Cambridge Analytica, the data analytics firm at the center of a scandal over misused Facebook user data, may soon find its offices raided by UK authorities.
UK Information Commissioner Elizabeth Denham said Monday she's seeking a warrant to search the company's offices and servers for any evidence of illegal activity. The company had harvested information from 50 million Facebook accounts without users' permission and then misused it for political ads during the 2016 US presidential election, The New York Times reported Saturday.
Denham told the UK's Channel 4 that her office "has been carrying out an investigation into data analytics and political profiling and micro-targeting for several months now. And we have heard similar allegations during our investigation."
The comments come after consultants for the company were caught on camera offering to film politicians being bribed and circulate the videos on the internet in exchange for cash. They also offered to use Ukrainian sex workers and companies employing ex-spies to help dig dirt on political candidates.
Cambridge Analytica denied using entrapments or bribes for any purpose.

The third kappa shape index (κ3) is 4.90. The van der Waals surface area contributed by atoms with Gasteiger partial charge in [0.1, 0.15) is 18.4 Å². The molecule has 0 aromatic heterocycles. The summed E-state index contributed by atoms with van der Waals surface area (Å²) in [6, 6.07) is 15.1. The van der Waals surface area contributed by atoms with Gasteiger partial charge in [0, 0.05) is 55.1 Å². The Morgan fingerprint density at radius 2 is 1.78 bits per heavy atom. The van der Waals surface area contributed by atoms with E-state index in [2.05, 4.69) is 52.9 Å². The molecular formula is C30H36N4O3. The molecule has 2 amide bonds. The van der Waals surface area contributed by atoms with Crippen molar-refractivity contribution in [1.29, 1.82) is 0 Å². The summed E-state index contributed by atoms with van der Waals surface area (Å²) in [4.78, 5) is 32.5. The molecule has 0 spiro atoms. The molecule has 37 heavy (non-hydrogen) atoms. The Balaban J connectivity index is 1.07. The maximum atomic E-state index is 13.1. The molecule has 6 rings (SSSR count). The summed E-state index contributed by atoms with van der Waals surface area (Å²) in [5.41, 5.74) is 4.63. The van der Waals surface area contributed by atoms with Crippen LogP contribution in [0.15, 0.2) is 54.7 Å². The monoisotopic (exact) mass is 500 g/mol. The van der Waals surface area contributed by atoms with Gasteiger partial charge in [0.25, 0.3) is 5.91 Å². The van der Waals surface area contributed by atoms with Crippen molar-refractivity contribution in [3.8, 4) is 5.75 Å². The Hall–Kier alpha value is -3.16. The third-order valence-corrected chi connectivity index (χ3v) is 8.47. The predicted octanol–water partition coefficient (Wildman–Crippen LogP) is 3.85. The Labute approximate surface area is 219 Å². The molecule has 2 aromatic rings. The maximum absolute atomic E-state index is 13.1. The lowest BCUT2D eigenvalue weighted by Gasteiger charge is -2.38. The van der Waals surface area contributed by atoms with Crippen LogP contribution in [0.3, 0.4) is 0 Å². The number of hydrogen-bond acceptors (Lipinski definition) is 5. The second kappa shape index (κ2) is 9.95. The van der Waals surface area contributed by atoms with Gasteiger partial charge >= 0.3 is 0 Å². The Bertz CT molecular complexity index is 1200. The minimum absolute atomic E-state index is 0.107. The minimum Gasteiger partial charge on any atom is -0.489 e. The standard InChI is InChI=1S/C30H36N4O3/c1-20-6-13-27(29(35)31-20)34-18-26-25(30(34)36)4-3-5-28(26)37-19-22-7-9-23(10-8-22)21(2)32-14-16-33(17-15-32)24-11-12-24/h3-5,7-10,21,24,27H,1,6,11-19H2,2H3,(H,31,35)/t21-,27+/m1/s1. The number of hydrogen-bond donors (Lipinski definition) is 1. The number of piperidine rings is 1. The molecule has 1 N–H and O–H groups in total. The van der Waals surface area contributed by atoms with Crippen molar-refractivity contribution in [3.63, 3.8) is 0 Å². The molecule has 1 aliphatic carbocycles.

Facebook said Friday it has suspended Cambridge Analytica and Cambridge professor Aleksandr Kogan, who created an app called "thisisyourdigitallife," a personality quiz that was billed as "a research app used by psychologists." Kogan is the founder and a director of Global Science Research, which worked with Cambridge Analytica to harvest the data from the quiz, The Observer reported.
Kogan's data-gathering was in compliance with Facebook's rules. But, Facebook says, Kogan then sent this data to Cambridge Analytica without user permission, something that's against the social network's rules.
Cambridge Analytica didn't immediately respond to a request for comment on a possible pending raid on its offices.
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